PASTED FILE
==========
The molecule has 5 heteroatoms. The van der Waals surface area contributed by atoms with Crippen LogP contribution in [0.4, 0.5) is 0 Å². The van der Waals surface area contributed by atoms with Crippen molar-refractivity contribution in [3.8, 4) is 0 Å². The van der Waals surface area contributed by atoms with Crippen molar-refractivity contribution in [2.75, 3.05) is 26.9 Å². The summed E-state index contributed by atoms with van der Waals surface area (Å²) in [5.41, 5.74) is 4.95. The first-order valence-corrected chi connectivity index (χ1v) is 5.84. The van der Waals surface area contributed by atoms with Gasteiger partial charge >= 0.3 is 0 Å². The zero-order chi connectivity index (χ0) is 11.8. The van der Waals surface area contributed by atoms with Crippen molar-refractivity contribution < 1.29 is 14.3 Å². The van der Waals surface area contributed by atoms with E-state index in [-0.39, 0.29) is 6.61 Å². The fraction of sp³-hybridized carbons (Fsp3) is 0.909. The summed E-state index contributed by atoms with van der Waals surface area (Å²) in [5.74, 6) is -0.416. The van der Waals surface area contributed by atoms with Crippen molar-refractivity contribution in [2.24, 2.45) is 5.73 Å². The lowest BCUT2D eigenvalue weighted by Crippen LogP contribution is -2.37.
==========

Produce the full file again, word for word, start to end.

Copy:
The molecule has 5 heteroatoms. The van der Waals surface area contributed by atoms with Crippen LogP contribution in [0.4, 0.5) is 0 Å². The van der Waals surface area contributed by atoms with Crippen molar-refractivity contribution in [3.8, 4) is 0 Å². The van der Waals surface area contributed by atoms with Crippen molar-refractivity contribution in [2.75, 3.05) is 26.9 Å². The summed E-state index contributed by atoms with van der Waals surface area (Å²) in [5.41, 5.74) is 4.95. The first-order valence-corrected chi connectivity index (χ1v) is 5.84. The van der Waals surface area contributed by atoms with Gasteiger partial charge >= 0.3 is 0 Å². The zero-order chi connectivity index (χ0) is 11.8. The van der Waals surface area contributed by atoms with Crippen molar-refractivity contribution < 1.29 is 14.3 Å². The van der Waals surface area contributed by atoms with E-state index in [-0.39, 0.29) is 6.61 Å². The fraction of sp³-hybridized carbons (Fsp3) is 0.909. The summed E-state index contributed by atoms with van der Waals surface area (Å²) in [5.74, 6) is -0.416. The van der Waals surface area contributed by atoms with Crippen molar-refractivity contribution in [2.24, 2.45) is 5.73 Å². The lowest BCUT2D eigenvalue weighted by Crippen LogP contribution is -2.37.